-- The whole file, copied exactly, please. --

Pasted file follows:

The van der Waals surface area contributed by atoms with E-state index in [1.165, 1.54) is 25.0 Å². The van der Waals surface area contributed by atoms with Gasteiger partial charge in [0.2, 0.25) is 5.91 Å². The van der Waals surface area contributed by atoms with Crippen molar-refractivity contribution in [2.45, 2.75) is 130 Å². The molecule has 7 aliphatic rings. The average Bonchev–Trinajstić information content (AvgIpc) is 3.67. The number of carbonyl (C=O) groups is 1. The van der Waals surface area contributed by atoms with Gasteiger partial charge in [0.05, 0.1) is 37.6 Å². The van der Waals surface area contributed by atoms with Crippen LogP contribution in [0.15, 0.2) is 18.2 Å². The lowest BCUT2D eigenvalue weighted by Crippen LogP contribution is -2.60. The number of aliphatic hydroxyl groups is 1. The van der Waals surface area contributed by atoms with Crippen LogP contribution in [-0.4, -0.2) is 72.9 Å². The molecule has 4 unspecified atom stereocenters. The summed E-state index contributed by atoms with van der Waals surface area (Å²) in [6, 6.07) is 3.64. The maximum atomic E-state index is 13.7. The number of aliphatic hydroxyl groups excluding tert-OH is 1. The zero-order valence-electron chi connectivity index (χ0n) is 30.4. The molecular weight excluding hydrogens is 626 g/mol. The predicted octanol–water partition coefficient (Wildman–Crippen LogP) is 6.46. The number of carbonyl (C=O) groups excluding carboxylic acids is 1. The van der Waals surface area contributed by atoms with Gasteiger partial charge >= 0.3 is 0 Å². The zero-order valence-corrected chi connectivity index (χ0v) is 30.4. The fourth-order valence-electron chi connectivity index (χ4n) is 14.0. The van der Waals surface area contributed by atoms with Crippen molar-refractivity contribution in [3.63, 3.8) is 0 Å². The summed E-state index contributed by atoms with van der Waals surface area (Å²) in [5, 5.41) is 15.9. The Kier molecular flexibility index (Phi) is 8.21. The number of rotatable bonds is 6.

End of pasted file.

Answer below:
The van der Waals surface area contributed by atoms with E-state index in [1.165, 1.54) is 25.0 Å². The van der Waals surface area contributed by atoms with Gasteiger partial charge in [0.2, 0.25) is 5.91 Å². The van der Waals surface area contributed by atoms with Crippen molar-refractivity contribution in [2.45, 2.75) is 130 Å². The molecule has 7 aliphatic rings. The average Bonchev–Trinajstić information content (AvgIpc) is 3.67. The number of carbonyl (C=O) groups is 1. The van der Waals surface area contributed by atoms with Gasteiger partial charge in [0.05, 0.1) is 37.6 Å². The van der Waals surface area contributed by atoms with Crippen LogP contribution in [0.15, 0.2) is 18.2 Å². The lowest BCUT2D eigenvalue weighted by Crippen LogP contribution is -2.60. The number of aliphatic hydroxyl groups is 1. The van der Waals surface area contributed by atoms with Crippen LogP contribution in [-0.4, -0.2) is 72.9 Å². The molecule has 4 unspecified atom stereocenters. The summed E-state index contributed by atoms with van der Waals surface area (Å²) in [6, 6.07) is 3.64. The maximum atomic E-state index is 13.7. The number of aliphatic hydroxyl groups excluding tert-OH is 1. The zero-order valence-electron chi connectivity index (χ0n) is 30.4. The molecular weight excluding hydrogens is 626 g/mol. The predicted octanol–water partition coefficient (Wildman–Crippen LogP) is 6.46. The number of carbonyl (C=O) groups excluding carboxylic acids is 1. The van der Waals surface area contributed by atoms with Gasteiger partial charge >= 0.3 is 0 Å². The zero-order valence-corrected chi connectivity index (χ0v) is 30.4. The fourth-order valence-electron chi connectivity index (χ4n) is 14.0. The van der Waals surface area contributed by atoms with Crippen molar-refractivity contribution in [3.63, 3.8) is 0 Å². The summed E-state index contributed by atoms with van der Waals surface area (Å²) in [5, 5.41) is 15.9. The Kier molecular flexibility index (Phi) is 8.21. The number of rotatable bonds is 6.